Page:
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Australia has canceled agreements between China’s Belt and Road Initiative and the Victoria state government, in a move that could further worsen ties between the two nations.
The Australian federal government scrapped both the memorandum of understanding and framework agreement signed between Victoria and China’s National Development and Reform Commission, Foreign Minister Marise Payne said in an emailed statement Wednesday. Two other deals between Victoria and the governments of Iran and Syria have also been scrapped.
“I consider these four arrangements to be inconsistent with Australia’s foreign policy or adverse to our foreign relations,” Payne said.
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The bans are the first under laws passed by the national parliament in December that give the foreign minister the ability to stop new and previously signed agreements between overseas governments and Australia’s eight states and territories, and also with bodies such as local authorities and universities.
Payne’s move could further worsen ties between Australia and its largest trading partner, which have been in freefall for a year after the government called for an independent probe into the origins of the coronavirus. Beijing has since inflicted a range of trade reprisals, including imposing crippling tariffs on Australian barley and wine while blocking coal shipments.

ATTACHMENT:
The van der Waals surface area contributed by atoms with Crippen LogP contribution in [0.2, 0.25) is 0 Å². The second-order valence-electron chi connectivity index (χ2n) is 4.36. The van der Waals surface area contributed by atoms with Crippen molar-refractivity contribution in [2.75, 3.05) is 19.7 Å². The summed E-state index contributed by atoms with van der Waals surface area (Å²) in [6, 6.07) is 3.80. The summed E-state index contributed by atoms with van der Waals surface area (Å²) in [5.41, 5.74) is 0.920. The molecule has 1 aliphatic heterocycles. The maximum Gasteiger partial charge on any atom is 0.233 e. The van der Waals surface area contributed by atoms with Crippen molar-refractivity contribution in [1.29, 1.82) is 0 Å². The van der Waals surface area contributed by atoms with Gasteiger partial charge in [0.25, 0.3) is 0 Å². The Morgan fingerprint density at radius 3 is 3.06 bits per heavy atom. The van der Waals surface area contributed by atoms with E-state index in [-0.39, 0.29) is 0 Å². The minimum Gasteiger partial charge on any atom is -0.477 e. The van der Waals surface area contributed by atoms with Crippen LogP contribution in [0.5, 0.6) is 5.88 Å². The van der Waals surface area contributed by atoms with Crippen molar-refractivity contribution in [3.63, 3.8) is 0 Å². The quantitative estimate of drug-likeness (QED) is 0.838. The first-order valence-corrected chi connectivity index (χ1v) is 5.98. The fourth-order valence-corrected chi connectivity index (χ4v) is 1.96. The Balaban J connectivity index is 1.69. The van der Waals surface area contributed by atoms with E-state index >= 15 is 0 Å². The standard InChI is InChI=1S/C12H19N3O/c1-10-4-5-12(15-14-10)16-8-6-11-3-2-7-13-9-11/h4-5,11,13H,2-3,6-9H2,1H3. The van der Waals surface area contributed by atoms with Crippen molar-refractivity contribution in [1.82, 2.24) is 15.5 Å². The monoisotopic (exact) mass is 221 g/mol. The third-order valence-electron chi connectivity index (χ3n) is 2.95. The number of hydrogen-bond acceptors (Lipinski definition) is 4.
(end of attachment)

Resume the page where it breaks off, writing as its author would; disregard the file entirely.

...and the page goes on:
No ThawThe announcement came the same day a Chinese diplomat indicated that there will be no immediate thaw in ties between Beijing and Canberra.
“We have done nothing intentionally to hurt this relationship, and we have seen too many incidents over the past few years in which China’s interest has been hurt,” Wang Xining, the Chinese Embassy’s deputy head of mission, told reporters Wednesday in Canberra.
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The BRI deals with Victoria, the nation’s second-most populous state, aimed to increase Chinese participation in new infrastructure projects. They were signed between October 2018 and a year later.
While the Chinese Ministry of Foreign Affairs didn’t respond to a request for comment sent outside normal office hours on Wednesday, in August its spokesman Zhao Lijian said in Australia that his nation’s cooperation with Victoria on BRI had brought benefits to both sides.
“Australia should have an objective view of such cooperation and BRI, and not set up impediments for China-Australia cooperation,” Zhao said.
Research PartnershipsThe laws allow Prime Minister Scott Morrison’s government to block or curtail foreign involvement in a broad range of sectors such as infrastructure, trade cooperation, tourism, cultural collaboration, science, health and education, including university research partnerships.
Payne said Wednesday she had been alerted to more than 1,000 arrangements between foreign governments and Australia’s states and territories, local governments and public universities since the laws were enacted.
The law may still allow the federal government to review and overturn memorandums of understanding between Beijing and the state governments of Western Australia, South Australia and Tasmania in sectors ranging from investment, science cooperation and access to the Antarctic.
“I will continue to consider foreign arrangements,” Payne said. “I expect the overwhelming majority of them to remain unaffected.”